Triangles are geometric forms with three angles and three sides. They can be classified according to their sides or angles. Sides and angles can be calculated using the Pythagoras‘ theorem.

a² + b² = c²

a = side

b = side

c = hypotenuse

TASK 2
TASK 2

Describe the Pythagorean theorem.

c = hypotenuse TASK 2 Describe the Pythagorean theorem. a b c Pict. 2: The Pythagorean
a b c Pict. 2: The Pythagorean theorem
a
b
c
Pict. 2: The Pythagorean theorem

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1313

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Mathematics Sides or Legs of Triangles A scalene triangle has three sides all with different

Mathematics

Sides or Legs of Triangles A scalene triangle has three sides all with different lengths.
Sides or Legs of Triangles
A scalene triangle has three sides all with different lengths.
An isosceles triangle has two sides or legs of equal length.
In an equilateral triangle all sides are equal.
TASK 3
Module 1

Name the triangle types.

sides are equal. TASK 3 Module 1 Name the triangle types. 1. 2-D and 3-D Shapes

1.

are equal. TASK 3 Module 1 Name the triangle types. 1. 2-D and 3-D Shapes 2.

2-D and 3-D Shapes

3 Module 1 Name the triangle types. 1. 2-D and 3-D Shapes 2. 3. Objects have
2.
2.
Module 1 Name the triangle types. 1. 2-D and 3-D Shapes 2. 3. Objects have forms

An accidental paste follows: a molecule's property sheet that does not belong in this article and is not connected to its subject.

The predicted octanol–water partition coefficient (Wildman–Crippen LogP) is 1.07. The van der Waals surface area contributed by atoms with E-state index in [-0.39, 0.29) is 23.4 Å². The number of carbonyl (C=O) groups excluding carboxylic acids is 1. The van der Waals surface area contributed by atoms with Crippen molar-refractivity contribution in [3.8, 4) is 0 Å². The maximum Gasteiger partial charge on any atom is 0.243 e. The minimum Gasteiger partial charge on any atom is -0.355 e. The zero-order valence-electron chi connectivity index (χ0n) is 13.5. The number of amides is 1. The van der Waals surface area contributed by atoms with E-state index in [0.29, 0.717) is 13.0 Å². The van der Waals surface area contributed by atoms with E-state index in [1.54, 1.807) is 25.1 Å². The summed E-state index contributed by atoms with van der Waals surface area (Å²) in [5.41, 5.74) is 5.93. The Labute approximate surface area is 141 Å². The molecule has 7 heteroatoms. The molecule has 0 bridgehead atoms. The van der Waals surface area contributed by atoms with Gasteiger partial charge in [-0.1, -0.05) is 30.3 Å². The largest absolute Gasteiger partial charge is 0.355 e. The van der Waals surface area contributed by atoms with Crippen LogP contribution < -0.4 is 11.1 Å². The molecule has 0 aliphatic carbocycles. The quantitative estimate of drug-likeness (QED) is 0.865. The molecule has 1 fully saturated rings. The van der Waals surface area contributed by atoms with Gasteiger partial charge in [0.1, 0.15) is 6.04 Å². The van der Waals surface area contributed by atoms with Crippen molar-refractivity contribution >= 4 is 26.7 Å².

3.

1 Name the triangle types. 1. 2-D and 3-D Shapes 2. 3. Objects have forms or

Objects have forms or shapes with different dimensions regarding length, width, height or depth. They can be drawn or presented in two or three dimensions. Two dimensional shapes (2-D) are flat forms with length and width. Three dimensional shapes (3-D) additionally have depth or thickness, as they are seen in reality.in two or three dimensions. Two dimensional shapes (2-D) are flat forms with length and width.

TASK 4
TASK 4

Enter the words into the right columns.

cone … cube … cylinder … hexagon … polygon … prism pyramid … rectangle …
cone … cube … cylinder … hexagon … polygon … prism
pyramid … rectangle … sphere … square … triangle

2-D Shapes

square

square
… sphere … square … triangle 2-D Shapes square 14 T TechnEngl_07-17.indd echnEngl_07-17.indd 14 14 3-D
… sphere … square … triangle 2-D Shapes square 14 T TechnEngl_07-17.indd echnEngl_07-17.indd 14 14 3-D
… sphere … square … triangle 2-D Shapes square 14 T TechnEngl_07-17.indd echnEngl_07-17.indd 14 14 3-D
… sphere … square … triangle 2-D Shapes square 14 T TechnEngl_07-17.indd echnEngl_07-17.indd 14 14 3-D
… sphere … square … triangle 2-D Shapes square 14 T TechnEngl_07-17.indd echnEngl_07-17.indd 14 14 3-D

14

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3-D Shapes

cube

cube
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TechnEngl_07-17.indd echnEngl_07-17.indd 14 14 3-D Shapes cube Pict. 1: 2-D and 3-D Shapes 2 22.03.13 2.03.13
TechnEngl_07-17.indd echnEngl_07-17.indd 14 14 3-D Shapes cube Pict. 1: 2-D and 3-D Shapes 2 22.03.13 2.03.13
TechnEngl_07-17.indd echnEngl_07-17.indd 14 14 3-D Shapes cube Pict. 1: 2-D and 3-D Shapes 2 22.03.13 2.03.13